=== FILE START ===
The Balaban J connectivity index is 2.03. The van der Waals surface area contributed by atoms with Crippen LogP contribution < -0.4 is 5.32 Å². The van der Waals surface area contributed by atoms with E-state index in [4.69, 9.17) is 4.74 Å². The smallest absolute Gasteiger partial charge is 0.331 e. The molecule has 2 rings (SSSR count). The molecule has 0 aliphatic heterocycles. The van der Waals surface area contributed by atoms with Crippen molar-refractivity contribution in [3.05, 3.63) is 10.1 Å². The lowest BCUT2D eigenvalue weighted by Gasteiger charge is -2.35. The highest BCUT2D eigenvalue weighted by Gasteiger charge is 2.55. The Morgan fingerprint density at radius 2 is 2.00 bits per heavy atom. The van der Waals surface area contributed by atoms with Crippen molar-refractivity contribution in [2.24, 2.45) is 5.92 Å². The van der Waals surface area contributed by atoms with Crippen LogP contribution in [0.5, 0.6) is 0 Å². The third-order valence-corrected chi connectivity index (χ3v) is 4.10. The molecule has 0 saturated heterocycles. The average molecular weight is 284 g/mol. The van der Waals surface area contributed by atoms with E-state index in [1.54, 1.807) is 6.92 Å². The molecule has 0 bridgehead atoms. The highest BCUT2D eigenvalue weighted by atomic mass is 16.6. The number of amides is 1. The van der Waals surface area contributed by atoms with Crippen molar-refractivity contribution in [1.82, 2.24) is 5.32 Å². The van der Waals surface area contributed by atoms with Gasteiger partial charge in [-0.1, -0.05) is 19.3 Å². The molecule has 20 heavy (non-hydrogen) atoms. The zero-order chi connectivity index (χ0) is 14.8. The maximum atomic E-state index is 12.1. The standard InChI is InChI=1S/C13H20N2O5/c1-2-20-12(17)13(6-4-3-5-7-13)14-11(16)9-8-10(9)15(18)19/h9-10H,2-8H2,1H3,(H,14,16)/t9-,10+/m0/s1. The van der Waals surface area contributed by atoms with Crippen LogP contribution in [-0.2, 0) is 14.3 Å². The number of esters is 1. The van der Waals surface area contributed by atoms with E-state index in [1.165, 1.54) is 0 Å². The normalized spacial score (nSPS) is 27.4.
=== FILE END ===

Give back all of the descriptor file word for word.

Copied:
The Balaban J connectivity index is 2.03. The van der Waals surface area contributed by atoms with Crippen LogP contribution < -0.4 is 5.32 Å². The van der Waals surface area contributed by atoms with E-state index in [4.69, 9.17) is 4.74 Å². The smallest absolute Gasteiger partial charge is 0.331 e. The molecule has 2 rings (SSSR count). The molecule has 0 aliphatic heterocycles. The van der Waals surface area contributed by atoms with Crippen molar-refractivity contribution in [3.05, 3.63) is 10.1 Å². The lowest BCUT2D eigenvalue weighted by Gasteiger charge is -2.35. The highest BCUT2D eigenvalue weighted by Gasteiger charge is 2.55. The Morgan fingerprint density at radius 2 is 2.00 bits per heavy atom. The van der Waals surface area contributed by atoms with Crippen molar-refractivity contribution in [2.24, 2.45) is 5.92 Å². The van der Waals surface area contributed by atoms with Crippen LogP contribution in [0.5, 0.6) is 0 Å². The third-order valence-corrected chi connectivity index (χ3v) is 4.10. The molecule has 0 saturated heterocycles. The average molecular weight is 284 g/mol. The van der Waals surface area contributed by atoms with E-state index in [1.54, 1.807) is 6.92 Å². The molecule has 0 bridgehead atoms. The highest BCUT2D eigenvalue weighted by atomic mass is 16.6. The number of amides is 1. The van der Waals surface area contributed by atoms with Crippen molar-refractivity contribution in [1.82, 2.24) is 5.32 Å². The van der Waals surface area contributed by atoms with Gasteiger partial charge in [-0.1, -0.05) is 19.3 Å². The molecule has 20 heavy (non-hydrogen) atoms. The zero-order chi connectivity index (χ0) is 14.8. The maximum atomic E-state index is 12.1. The standard InChI is InChI=1S/C13H20N2O5/c1-2-20-12(17)13(6-4-3-5-7-13)14-11(16)9-8-10(9)15(18)19/h9-10H,2-8H2,1H3,(H,14,16)/t9-,10+/m0/s1. The van der Waals surface area contributed by atoms with Crippen LogP contribution in [-0.2, 0) is 14.3 Å². The number of esters is 1. The van der Waals surface area contributed by atoms with E-state index in [1.165, 1.54) is 0 Å². The normalized spacial score (nSPS) is 27.4.